We should lift our nature into the pure light radiating from His face, having an eagerness to know only what God our Lord will determine for us. Soon God will reveal, by His secret counsel, a distinct and unmistakable sense of His direction. It is unwise for a new believer to depend on this approach alone. He should wait for circumstances to also confirm what God is revealing. Yet Christians who have had many experiences in their walk with Him know the great value of the secret counsel of the Lord as a means of discerning His will.
Are you uncertain about which direction you should go? Take your question to God and receive guidance from either the light of His smile or the cloud of His refusal. You must get alone with Him, where the lights and the darkness of this world cannot interfere and where the opinions of others cannot reach you. You must also have the courage to wait in silent expectation, even when everyone around you is insisting on an immediate decision or action. If you will do these things, the will of God will become clear to you. And you will have a deeper concept of who He is, having more insight into His nature and His heart of love. All this will be your unsurpassed gift. It will be a heavenly experience, a precious eternal privilege, and the rich reward for the long hours of waiting. DAVID
Keep still! When trouble is brewing, keep still! When slander is getting on its legs, keep still! When your feelings are hurt, keep still till you recover from your excitement at any rate! Things look different through an unagitated eye. In a commotion once I wrote a letter and sent it and wished I had not. In my later years I had another commotion and wrote another long letter; my life had rubbed a little sense into me, and I kept that letter in my pocket until I could look it over without agitation, and without tears, and I was glad I did—less and less it seemed necessary to send it. I was not sure it would do any harm, but in my doubtfulness, I learned reticence, and eventually it was destroyed. Time works wonders!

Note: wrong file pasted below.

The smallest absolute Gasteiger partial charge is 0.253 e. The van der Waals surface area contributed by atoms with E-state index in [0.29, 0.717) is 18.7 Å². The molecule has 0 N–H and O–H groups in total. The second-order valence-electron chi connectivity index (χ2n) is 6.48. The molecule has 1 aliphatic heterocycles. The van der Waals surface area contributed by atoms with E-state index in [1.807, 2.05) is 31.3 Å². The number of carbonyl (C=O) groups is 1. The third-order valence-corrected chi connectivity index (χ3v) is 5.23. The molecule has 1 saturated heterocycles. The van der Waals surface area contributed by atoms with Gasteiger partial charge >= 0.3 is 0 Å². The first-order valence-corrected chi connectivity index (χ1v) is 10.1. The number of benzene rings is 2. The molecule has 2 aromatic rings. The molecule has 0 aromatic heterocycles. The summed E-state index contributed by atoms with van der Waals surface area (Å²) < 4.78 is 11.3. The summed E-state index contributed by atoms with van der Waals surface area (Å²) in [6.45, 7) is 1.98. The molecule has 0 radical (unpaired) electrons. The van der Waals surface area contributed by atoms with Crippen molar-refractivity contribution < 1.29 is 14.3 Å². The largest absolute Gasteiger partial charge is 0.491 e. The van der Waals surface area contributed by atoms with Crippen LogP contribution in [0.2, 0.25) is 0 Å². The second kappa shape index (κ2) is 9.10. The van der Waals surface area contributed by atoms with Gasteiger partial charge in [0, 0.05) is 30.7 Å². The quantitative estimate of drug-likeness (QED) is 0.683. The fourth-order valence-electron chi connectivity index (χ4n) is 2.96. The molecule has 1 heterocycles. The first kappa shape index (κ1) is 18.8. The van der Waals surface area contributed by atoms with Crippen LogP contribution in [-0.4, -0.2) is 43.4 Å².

Wait till you can speak calmly and then perhaps you will not need to speak. Silence is the most powerful thing conceivable, sometimes. It is strength in its grandeur; it is like a regiment ordered to stand still in the mad fury of battle. To plunge in were twice as easy. Nothing is lost by learning to keep still. HANNAH WHITALL SMITH
I do not believe we have even begun to understand the wonderful power there is in being still. We are in such a hurry, always doing, that we are in danger of not allowing God the opportunity to work. You may be sure that God will never say to us, “Stand still,” “Sit still,” or “Be still,” unless He is going to do something. This is our problem regarding the Christian life: we want to do something to be Christians, instead of allowing Him to work in us. Think of how still you stand when your picture is being taken, as the photographer captures your likeness on film. God has one eternal purpose for us: that we should be “conformed to the image of his Son” (Romans 8:29 KJV). But in order for that to happen, we must stand still. We hear so much today about being active, but maybe we need to learn what it means to be quiet. Perhaps we simply need to learn to be still and watch God work out the details that challenged us so greatly and caused us so much distress. You will find that He works wonders if we can just still our hearts and sit before Him until He speaks.
Oh Lord, You know my heart better than I know it myself. You know my struggles and You hold each hope and fear in Your caring hands. Teach me, LORD, to be still and to know that You are God. I trust in You alone. In Jesus’ Name I pray. Amen.
An excerpt from the book: "Streams in the Desert: Morning and Evening"
Published on Jan 31 @ 12:46 AM EDT